I mean, her crying was disruptive in places I thought it would be totally fine, like my husband's softball games. Go figure; I didn't think it would matter in a loud and raucous environment, but here's a fact for you: continuous, high pitched screaming will eventually draw everyone's attention, and at softball games, players will leave the field to determine if everything is ok.
If you imagine me fleeing the ballpark and finding a forlorn bench where she could suck to her heart's content (the only thing that would calm her) while I tried to shield myself from random teenage boys and creepy old men, you would imagine correctly.
The idea of starting out on a two hour, multiple store grocery quest with her in tow would have made me burst into laughter. Yeah. Right.
But now she's a year old. She doesn't cry for hours for no discernible reason; she cries for minutes for mildly discernible reasons, so it's totally different. Now grocery quests are a weekly thing for us and I've developed quite an arsenal of tricks and tips to get us through it, for anyone interested.
1. Let her pig out.
Have you ever heard the phrase "fat and happy?"
fat and happy: content, as if from being well fed (thefreedictionary.com)
Need I say more?
2. It's best if she just woke up
I try to go as soon as I can in the morning, or right after her nap. Dragging a tired baby on a grocery quest, thinking, "Oh, I'll have her back by naptime," or, worse, skipping her nap entirely to take her out is not a good idea, unless you want a literal fire-breathing dragon in the front of your grocery cart.
What to bring:
1. More food
Yep. Bring little cups of pureed fruit, yogurt, cheerios, or any other quick, non messy snack to give him in the car between stores. It might add a few extra minutes to your trip, but will save you time in the long run. Do not forget this.
One time I forgot this on an extra long grocery quest, and had to locate the baby food section and squeeze one of those fruit pouches down her throat in the middle of the aisle. It's just not advisable.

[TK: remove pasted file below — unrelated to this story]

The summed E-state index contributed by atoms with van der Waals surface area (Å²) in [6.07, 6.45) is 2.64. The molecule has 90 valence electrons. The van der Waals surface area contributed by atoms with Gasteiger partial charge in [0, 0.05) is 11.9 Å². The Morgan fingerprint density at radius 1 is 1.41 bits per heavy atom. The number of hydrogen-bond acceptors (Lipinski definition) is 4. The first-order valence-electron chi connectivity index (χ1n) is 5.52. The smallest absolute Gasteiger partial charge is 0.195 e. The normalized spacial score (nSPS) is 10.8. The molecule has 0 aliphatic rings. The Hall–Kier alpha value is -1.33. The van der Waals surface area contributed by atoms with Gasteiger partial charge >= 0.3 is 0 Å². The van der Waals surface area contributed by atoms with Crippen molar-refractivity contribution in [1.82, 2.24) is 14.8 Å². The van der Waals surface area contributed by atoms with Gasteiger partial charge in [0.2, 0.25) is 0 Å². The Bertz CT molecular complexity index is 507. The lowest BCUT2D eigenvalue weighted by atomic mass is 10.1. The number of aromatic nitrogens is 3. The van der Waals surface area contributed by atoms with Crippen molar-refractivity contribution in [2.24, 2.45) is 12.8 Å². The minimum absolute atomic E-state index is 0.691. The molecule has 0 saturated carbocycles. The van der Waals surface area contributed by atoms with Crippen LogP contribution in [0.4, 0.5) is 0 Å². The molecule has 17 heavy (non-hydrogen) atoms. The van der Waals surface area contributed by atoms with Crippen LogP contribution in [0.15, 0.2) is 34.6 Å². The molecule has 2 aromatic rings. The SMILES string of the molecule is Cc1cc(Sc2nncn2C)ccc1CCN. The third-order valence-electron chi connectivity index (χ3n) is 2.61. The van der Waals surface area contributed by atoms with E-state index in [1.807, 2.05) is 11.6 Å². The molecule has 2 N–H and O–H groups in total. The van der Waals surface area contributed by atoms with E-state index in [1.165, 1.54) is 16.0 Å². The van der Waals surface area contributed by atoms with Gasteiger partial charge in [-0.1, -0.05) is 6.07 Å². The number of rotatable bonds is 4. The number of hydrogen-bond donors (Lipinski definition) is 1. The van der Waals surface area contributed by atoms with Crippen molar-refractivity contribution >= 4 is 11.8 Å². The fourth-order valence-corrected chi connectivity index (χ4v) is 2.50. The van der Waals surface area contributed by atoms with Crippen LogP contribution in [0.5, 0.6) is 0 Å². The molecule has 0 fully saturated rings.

2. Whatever she always tries to get her hands on in the store
For Darby, this is my grocery list, which I obviously cannot give her. But since Darby is really into "helping," and imitating me, she tries to grab it from my hand when I'm distracted, and then becomes the most broken hearted person who's ever lived, when I take it away.
This was an easy fix which dawned on me after several meltdowns. I bring a blank "grocery list" for her and give it to her when I pull out my own. She gives me a very smug, self-satisfied look and then "helps" me by chewing it, tearing it into pieces and dropping them on the floor for the remainder of the trip. But hey, it's better than a temper tantrum.
Does your baby always reach for your car keys? Hook some old or unused ones onto the front of the cart with some links and let him go to town. Desperate times call for a little bit of giving in.
3. A sweater or jacket
Because grocery stores are always freezing, even in the summer. Darby can get grouchy when she's too cold or hot, but so do I, so I can't really blame her.
4. Water, or a preferred beverage
A dehydrated kid is not fun.
5. Toys that can hook onto the front of the cart with links
What to do
1. Explain what's happening
Tell your child where you are and what you're doing, like every moment. She can't understand every single thing you're saying, but she will catch enough of it to get that you are involving her in the process and will enjoy it.
2. Get down on his level
One time, I was only half way through shopping, and Darby started getting stir crazy in the cart. Sometimes no amount food, toys or shiny things will stop this from happening because to a baby, a non-descript grocery store is basically a Six Flags them park, and they just want to get down and have at it.
So, I bent down until we were face to face and talked about what I was looking for, and how much it was, and just goofed off with her, and ...it worked! She totally calmed down and even started smiling and laughing. I just needed a back rub later.
3. Don't give a crap what anyone else thinks
If you are walking around, bent over the cart, butt sticking out and face to face with a baby, while talking animatedly about deodorant, you're going to draw attention. Many will just smile, and try to interact with your kid, which is good, but some (read: childless people) will give you weird looks. I try to encourage Darby to wave hi and bye to people in the aisle, which also keeps her happy and entertained, and then I don't give a second thought to them because...
4. Multi-tasking is key
I don't have time to worry about what people are thinking because I'm trying to simultaneously:
-get everything I need for our family for a week without forgetting anything
-stick to an exact budget
-keep Darby from falling out of the cart
-involve her in what I'm doing
-not take five years (on that note: just don't try to do a two hour trip in one hour. Give yourself enough time.)
5. Make sure you have enough sleep, food and water
We're basically just grown up babies, and can get easily frustrated, overwhelmed and headachy with lack of the above things, so you also need to take care of yourself so you won't have a "parent temper tantrum" while trying to stop your child's temper tantrum. I've seen it.
Have any other tips or ideas that work for you?